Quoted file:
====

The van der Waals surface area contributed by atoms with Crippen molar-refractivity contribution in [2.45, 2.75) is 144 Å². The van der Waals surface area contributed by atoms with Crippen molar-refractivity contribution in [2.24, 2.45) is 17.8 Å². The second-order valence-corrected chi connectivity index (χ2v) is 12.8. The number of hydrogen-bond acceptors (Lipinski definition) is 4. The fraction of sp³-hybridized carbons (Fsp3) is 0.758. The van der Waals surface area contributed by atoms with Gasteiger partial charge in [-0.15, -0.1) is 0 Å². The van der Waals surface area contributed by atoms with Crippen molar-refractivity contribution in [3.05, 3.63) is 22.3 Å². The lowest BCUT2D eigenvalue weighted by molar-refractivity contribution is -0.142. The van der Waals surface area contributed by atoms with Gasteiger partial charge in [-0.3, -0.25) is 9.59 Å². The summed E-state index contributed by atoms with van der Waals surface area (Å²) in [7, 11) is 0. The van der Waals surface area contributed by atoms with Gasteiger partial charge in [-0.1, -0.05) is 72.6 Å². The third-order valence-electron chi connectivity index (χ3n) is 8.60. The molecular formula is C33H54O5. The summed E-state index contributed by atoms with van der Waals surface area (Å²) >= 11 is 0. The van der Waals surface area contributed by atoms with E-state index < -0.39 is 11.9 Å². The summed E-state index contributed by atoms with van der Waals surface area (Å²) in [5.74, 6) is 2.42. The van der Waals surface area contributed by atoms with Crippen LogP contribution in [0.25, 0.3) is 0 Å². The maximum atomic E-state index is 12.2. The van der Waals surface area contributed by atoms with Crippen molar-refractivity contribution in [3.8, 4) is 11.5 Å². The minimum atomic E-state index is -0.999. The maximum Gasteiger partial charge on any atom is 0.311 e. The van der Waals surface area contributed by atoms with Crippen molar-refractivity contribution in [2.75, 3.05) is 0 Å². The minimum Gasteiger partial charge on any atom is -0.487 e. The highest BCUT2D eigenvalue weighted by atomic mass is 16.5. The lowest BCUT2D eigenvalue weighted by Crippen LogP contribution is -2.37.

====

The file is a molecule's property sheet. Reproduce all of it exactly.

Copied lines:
The van der Waals surface area contributed by atoms with Crippen molar-refractivity contribution in [2.45, 2.75) is 144 Å². The van der Waals surface area contributed by atoms with Crippen molar-refractivity contribution in [2.24, 2.45) is 17.8 Å². The second-order valence-corrected chi connectivity index (χ2v) is 12.8. The number of hydrogen-bond acceptors (Lipinski definition) is 4. The fraction of sp³-hybridized carbons (Fsp3) is 0.758. The van der Waals surface area contributed by atoms with Gasteiger partial charge in [-0.15, -0.1) is 0 Å². The van der Waals surface area contributed by atoms with Crippen molar-refractivity contribution in [3.05, 3.63) is 22.3 Å². The lowest BCUT2D eigenvalue weighted by molar-refractivity contribution is -0.142. The van der Waals surface area contributed by atoms with Gasteiger partial charge in [-0.3, -0.25) is 9.59 Å². The summed E-state index contributed by atoms with van der Waals surface area (Å²) in [7, 11) is 0. The van der Waals surface area contributed by atoms with Gasteiger partial charge in [-0.1, -0.05) is 72.6 Å². The third-order valence-electron chi connectivity index (χ3n) is 8.60. The molecular formula is C33H54O5. The summed E-state index contributed by atoms with van der Waals surface area (Å²) >= 11 is 0. The van der Waals surface area contributed by atoms with E-state index < -0.39 is 11.9 Å². The summed E-state index contributed by atoms with van der Waals surface area (Å²) in [5.74, 6) is 2.42. The van der Waals surface area contributed by atoms with Crippen LogP contribution in [0.25, 0.3) is 0 Å². The maximum atomic E-state index is 12.2. The van der Waals surface area contributed by atoms with Crippen molar-refractivity contribution in [3.8, 4) is 11.5 Å². The minimum atomic E-state index is -0.999. The maximum Gasteiger partial charge on any atom is 0.311 e. The van der Waals surface area contributed by atoms with Crippen molar-refractivity contribution in [2.75, 3.05) is 0 Å². The minimum Gasteiger partial charge on any atom is -0.487 e. The highest BCUT2D eigenvalue weighted by atomic mass is 16.5. The lowest BCUT2D eigenvalue weighted by Crippen LogP contribution is -2.37.